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advertising realm when it comes to streaming. they were the leading advertising service. one of the things that just got no focus on disney earnings, is that for the last three quarters in row the advertising subhas declined. this is before recessionary issues began to a push down advertising revenue. so, what is going on there that the ad revenue per sub was declining as hulu was the clear leader and now everybody else is going to have a ad tier as part of their offering with some great premium programming to compete with the hulu inventory. that has to be taken into account as you think about it. not to mention, that all the either all the nbc programming is going away, if disney buys it, or all the disney program is going away if nbc buys it. and it will be a very different service in that regard.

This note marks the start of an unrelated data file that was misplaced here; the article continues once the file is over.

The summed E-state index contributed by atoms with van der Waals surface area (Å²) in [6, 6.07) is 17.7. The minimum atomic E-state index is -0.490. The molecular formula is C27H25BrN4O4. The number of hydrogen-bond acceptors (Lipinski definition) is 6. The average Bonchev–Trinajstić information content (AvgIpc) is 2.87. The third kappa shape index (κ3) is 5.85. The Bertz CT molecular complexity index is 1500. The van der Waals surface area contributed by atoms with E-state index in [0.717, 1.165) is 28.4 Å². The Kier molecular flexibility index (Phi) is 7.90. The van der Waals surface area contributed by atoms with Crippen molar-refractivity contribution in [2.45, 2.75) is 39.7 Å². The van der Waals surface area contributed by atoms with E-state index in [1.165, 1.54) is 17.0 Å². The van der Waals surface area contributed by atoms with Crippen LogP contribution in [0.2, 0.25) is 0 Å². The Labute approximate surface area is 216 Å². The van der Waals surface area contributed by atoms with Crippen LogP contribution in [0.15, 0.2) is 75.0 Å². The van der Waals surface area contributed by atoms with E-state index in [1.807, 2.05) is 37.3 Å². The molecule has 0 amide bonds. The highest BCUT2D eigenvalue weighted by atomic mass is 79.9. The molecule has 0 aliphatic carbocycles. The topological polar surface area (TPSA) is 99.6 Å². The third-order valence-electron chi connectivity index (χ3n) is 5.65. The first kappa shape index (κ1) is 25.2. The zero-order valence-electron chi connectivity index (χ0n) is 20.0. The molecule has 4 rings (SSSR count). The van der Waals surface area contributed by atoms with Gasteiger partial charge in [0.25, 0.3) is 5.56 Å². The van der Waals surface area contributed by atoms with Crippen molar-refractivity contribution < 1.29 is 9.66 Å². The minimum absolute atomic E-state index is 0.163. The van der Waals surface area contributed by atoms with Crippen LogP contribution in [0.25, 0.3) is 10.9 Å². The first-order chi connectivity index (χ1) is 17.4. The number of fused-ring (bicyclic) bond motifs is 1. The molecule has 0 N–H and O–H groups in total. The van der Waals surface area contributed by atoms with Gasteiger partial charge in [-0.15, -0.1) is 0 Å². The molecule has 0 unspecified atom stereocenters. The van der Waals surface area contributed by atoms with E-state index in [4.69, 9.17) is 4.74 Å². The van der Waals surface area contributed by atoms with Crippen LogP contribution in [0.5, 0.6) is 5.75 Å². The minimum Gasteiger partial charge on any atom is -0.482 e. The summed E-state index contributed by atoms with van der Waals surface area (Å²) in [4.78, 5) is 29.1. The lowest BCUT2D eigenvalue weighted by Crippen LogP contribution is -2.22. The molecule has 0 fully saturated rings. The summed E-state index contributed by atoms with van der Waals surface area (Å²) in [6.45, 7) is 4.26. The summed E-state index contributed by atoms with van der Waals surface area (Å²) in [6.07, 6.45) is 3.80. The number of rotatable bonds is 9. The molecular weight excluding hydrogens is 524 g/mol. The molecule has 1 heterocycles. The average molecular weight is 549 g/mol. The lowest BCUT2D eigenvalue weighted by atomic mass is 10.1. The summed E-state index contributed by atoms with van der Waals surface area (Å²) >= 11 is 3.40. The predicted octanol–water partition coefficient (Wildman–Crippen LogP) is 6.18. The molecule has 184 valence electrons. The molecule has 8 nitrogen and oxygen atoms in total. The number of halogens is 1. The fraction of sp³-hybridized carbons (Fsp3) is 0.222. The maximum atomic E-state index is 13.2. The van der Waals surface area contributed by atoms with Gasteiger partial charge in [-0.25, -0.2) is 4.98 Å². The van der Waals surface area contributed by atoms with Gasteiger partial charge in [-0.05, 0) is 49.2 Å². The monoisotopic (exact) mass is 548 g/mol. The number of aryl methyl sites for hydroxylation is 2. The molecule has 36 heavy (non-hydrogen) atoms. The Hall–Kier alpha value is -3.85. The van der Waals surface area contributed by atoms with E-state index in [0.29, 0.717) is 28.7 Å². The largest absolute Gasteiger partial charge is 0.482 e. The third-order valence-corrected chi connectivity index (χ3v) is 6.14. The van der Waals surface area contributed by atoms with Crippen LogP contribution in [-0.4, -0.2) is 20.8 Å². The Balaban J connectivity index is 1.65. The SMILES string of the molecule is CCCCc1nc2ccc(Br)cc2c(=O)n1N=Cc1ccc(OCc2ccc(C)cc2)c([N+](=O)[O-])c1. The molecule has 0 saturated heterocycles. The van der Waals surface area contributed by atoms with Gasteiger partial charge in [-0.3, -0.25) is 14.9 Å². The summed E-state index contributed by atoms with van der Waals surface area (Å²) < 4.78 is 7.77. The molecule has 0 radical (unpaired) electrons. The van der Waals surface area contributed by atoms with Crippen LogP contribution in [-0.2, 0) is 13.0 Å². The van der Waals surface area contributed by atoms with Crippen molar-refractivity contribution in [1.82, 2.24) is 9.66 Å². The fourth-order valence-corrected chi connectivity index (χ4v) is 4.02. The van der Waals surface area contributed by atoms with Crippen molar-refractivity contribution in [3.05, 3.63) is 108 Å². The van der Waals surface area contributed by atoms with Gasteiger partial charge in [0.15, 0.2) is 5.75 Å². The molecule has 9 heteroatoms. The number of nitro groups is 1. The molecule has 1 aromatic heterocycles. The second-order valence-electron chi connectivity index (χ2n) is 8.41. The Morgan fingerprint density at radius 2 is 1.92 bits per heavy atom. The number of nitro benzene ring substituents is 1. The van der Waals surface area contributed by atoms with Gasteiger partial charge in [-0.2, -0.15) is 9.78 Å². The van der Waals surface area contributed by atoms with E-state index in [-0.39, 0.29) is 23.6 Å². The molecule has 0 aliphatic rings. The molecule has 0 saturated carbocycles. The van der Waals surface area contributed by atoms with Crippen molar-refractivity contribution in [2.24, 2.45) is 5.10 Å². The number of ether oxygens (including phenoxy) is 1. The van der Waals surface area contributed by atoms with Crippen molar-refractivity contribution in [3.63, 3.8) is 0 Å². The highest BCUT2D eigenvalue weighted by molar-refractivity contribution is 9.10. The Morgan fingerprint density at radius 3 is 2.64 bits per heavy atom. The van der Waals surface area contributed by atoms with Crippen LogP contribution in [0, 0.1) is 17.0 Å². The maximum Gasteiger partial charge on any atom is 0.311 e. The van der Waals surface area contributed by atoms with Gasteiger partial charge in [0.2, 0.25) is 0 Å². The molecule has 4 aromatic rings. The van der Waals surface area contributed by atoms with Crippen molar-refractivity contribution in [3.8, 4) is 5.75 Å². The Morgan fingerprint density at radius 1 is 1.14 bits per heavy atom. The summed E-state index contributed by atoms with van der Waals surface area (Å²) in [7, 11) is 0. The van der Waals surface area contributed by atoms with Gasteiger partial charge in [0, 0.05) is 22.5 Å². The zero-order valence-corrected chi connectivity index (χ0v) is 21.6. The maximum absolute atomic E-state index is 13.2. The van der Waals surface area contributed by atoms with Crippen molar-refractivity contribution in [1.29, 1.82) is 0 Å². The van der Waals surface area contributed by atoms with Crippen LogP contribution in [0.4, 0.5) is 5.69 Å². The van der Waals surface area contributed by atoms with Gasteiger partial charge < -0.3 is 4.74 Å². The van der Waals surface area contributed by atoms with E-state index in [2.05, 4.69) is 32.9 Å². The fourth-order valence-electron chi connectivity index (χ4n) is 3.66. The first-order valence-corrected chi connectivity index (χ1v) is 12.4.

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>> yep. tom, it's great to speak with you. thank you. >> thanks for having me. and i am not a stud. >> tom rogers. well, they think you are so that's the way it is. we have breaking news here we want to get to. a news alert on home depot. they announcing a dividend and authorizing a share buy back. we have the details. into hey, home demow augustizeing a new $15 billion buy back that comes two days after the company reported better than expected earnings thanks to an increase in home improvement spending. and it also follows the passage of the inflation reduction act that does impose a 1% tax on buybacks. so certainly interesting timing. shares of home depot up .5% in. >> seema mody. karen, it sound like a big number. >> a big number but a giant company. but you know, for years, this is part of home depot's playbook, and they have done great job. and we know how under pressure